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King Priam (Concert Hall, Brighton Dome)

By • London
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We arrive with expectations high as this is the festival finale performance. However, this is not a full opera, but a sung performance; with the Britten Sinfonia and Brighton Festival Chorus taking centre stage. The audience is scattered around an unfortunately half-empty house which is a shame as this rarely performed piece deserves a wider audience.

 

A swift read of Sian Edwards’ biography confirms that we are in very experienced hands, which is proven as she conducts with a very sure hand. Sian is not perturbed when at the end of Act I, the audience gets up to leave, mistakenly thinking the interval has arrived. La Maestra merely turns round to inform them in a firm but polite voice that Act Two is starting, so everyone hurries sheepishly back to their seats!

 

King Priam was composed, by Sir Michael Tippett, in the sixties and it’s all about edginess not fluffy romantic ballads. There is no love song between Paris and Troy, which is a love so all encompassing that cities will go to war over it. The nearest we come is when Achilles sings romantically of their homeland to Patroclus, hinting at their homosexual love, accompanied by a spiky Spanish guitar. This opera is all about difficult choices. Priam must choose to whether to kill his infant son, when he hears the prophecy that this baby will be the death of him. Paris must choose the most beautiful of three goddesses. Whatever happens he will annoy two goddesses; not a position I’d like to be in.

 

The highlight is at the start of Act Three which depicts a three-way battle of the consciences between Helen Louise Mott, Hecuba Janice Watson and Andromache Jane Irwin. It stops just short of being an out and out catfight between the devoted wife Andromache and temptress Helen. This trio supply a lot of the fun, as when they double up as the three goddesses for the Judgement of Paris. With a cast of this calibre, it is difficult to single out one performer for individual praise, but Brindley Sherratt, in the title role, excels as the tormented king who carries the weight of the world on his shoulders. His majestic bass voice fully conveys the emotions with which he wrestles.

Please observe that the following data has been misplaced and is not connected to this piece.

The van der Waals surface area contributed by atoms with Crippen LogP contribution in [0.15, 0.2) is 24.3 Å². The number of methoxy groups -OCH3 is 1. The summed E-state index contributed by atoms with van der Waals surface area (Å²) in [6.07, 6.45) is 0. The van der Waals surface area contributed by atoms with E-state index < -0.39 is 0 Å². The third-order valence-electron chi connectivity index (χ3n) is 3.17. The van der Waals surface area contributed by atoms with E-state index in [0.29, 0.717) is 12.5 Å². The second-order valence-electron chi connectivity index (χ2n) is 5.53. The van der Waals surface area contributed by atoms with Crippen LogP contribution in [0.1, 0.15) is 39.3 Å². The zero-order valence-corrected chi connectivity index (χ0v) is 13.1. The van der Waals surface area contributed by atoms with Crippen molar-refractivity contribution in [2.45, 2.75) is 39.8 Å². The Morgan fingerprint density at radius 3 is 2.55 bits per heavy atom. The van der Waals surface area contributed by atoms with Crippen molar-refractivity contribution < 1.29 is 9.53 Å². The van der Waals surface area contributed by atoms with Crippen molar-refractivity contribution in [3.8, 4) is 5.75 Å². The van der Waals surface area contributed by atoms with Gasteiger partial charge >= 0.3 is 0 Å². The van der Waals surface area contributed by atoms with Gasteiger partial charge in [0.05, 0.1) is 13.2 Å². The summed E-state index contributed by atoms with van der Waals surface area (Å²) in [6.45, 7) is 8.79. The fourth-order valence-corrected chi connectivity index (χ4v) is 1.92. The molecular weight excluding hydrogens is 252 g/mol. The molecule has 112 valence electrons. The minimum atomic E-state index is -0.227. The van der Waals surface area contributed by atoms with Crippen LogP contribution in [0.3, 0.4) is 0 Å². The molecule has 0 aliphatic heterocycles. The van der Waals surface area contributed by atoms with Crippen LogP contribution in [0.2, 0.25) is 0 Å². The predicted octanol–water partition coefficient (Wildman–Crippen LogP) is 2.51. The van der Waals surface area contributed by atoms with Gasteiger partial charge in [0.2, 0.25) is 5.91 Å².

It certainly helps to be familiar with Homer’s Iliad beforehand as whilst this opera may start slowly, it gains momentum as fate unwinds inexorably and the body count grows. The full show apparently gets very gory. Perhaps by omitting the more sensational visuals, we are able to concentrate on the psychological anguish and timeless themes. “Life is indeed a bitter charade”. It would be fun to see a full staging with all the blood and gore from the dismembered and defiled bodies of the slain heroes. With elements of adultery, homosexuality and murder (the basic elements for an Eastenders storyline), this is quality entertainment, but not for the faint-hearted.


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